- to put into a state of agitated confusion: His constant criticism flustered me.
- to excite and confuse with drink.
- to become agitatedly confused.
- nervous excitement or confusion.
Origin of fluster
SynonymsSee more synonyms for fluster on Thesaurus.com
Examples from the Web for fluster
There was no longer any fluster of doubt and hesitation in his manner.A Houseful of Girls
And you'll realize, dear reader, that you're all in a fluster, inwardly.Fantasia of the Unconscious
D. H. Lawrence
You might as well try to move one of the pyramids as fluster him.Little Journeys to the Homes of the Great - Volume 14
No speech or behaviour from the country lads was likely to fluster her.The Surprises of Life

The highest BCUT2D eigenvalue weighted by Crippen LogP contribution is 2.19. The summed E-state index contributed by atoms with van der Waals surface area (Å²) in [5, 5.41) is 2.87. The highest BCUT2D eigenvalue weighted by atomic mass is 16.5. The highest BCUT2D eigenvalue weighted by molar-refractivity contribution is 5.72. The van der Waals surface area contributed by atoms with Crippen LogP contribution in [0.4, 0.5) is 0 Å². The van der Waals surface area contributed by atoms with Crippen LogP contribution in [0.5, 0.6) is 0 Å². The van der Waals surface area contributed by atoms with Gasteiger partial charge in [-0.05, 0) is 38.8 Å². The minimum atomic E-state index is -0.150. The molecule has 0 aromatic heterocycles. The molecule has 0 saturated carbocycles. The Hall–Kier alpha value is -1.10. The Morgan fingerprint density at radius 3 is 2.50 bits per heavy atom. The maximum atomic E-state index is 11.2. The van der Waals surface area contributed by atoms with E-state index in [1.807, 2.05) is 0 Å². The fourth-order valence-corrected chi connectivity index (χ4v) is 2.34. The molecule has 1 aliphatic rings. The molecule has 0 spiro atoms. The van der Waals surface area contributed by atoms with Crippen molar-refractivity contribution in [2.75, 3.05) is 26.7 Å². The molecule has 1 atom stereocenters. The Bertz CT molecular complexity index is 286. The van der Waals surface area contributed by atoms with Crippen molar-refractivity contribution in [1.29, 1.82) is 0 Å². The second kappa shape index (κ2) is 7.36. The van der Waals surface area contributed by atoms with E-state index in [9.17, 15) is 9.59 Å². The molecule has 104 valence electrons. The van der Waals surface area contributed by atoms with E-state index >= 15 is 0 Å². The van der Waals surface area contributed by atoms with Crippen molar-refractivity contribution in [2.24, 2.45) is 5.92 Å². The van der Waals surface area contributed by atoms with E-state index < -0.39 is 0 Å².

I am the man to take at once, and fluster a woman, and reckon her ribs for her.The Heroine
Eaton Stannard Barrett
- to make or become confused, nervous, or upset
- a state of confusion or agitation
Word Origin and History for fluster
early 15c. (implied in flostyrynge), from a Scandinavian source (cf. Icelandic flaustr "bustle," flaustra "to bustle"). Originally "to excite," especially with drink; sense of "to flurry, confuse" is from 1724. Related: Flustered; flustering. As a noun, 1710, from the verb.